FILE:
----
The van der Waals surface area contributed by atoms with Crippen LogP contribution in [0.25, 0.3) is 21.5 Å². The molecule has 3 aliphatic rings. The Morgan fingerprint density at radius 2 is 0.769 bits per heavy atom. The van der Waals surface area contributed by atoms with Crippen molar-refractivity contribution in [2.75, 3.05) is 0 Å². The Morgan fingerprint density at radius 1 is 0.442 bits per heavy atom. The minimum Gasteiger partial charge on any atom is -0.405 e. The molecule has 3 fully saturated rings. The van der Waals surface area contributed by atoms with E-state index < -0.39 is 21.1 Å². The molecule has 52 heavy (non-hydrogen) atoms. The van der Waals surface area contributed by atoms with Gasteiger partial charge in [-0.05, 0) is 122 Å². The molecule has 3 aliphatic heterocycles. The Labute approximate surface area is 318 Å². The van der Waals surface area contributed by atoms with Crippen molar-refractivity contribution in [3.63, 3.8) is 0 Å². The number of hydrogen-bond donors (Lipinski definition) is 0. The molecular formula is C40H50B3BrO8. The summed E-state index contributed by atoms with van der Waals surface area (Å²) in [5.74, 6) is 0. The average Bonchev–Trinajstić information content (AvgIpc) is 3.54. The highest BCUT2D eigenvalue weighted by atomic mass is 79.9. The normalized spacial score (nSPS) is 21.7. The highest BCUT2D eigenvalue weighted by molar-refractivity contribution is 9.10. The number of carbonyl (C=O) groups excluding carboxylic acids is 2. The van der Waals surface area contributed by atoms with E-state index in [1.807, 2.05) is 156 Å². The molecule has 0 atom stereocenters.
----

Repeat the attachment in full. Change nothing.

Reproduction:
The van der Waals surface area contributed by atoms with Crippen LogP contribution in [0.25, 0.3) is 21.5 Å². The molecule has 3 aliphatic rings. The Morgan fingerprint density at radius 2 is 0.769 bits per heavy atom. The van der Waals surface area contributed by atoms with Crippen molar-refractivity contribution in [2.75, 3.05) is 0 Å². The Morgan fingerprint density at radius 1 is 0.442 bits per heavy atom. The minimum Gasteiger partial charge on any atom is -0.405 e. The molecule has 3 fully saturated rings. The van der Waals surface area contributed by atoms with E-state index < -0.39 is 21.1 Å². The molecule has 52 heavy (non-hydrogen) atoms. The van der Waals surface area contributed by atoms with Gasteiger partial charge in [-0.05, 0) is 122 Å². The molecule has 3 aliphatic heterocycles. The Labute approximate surface area is 318 Å². The van der Waals surface area contributed by atoms with Crippen molar-refractivity contribution in [3.63, 3.8) is 0 Å². The number of hydrogen-bond donors (Lipinski definition) is 0. The molecular formula is C40H50B3BrO8. The summed E-state index contributed by atoms with van der Waals surface area (Å²) in [5.74, 6) is 0. The average Bonchev–Trinajstić information content (AvgIpc) is 3.54. The highest BCUT2D eigenvalue weighted by atomic mass is 79.9. The normalized spacial score (nSPS) is 21.7. The highest BCUT2D eigenvalue weighted by molar-refractivity contribution is 9.10. The number of carbonyl (C=O) groups excluding carboxylic acids is 2. The van der Waals surface area contributed by atoms with E-state index in [1.807, 2.05) is 156 Å². The molecule has 0 atom stereocenters.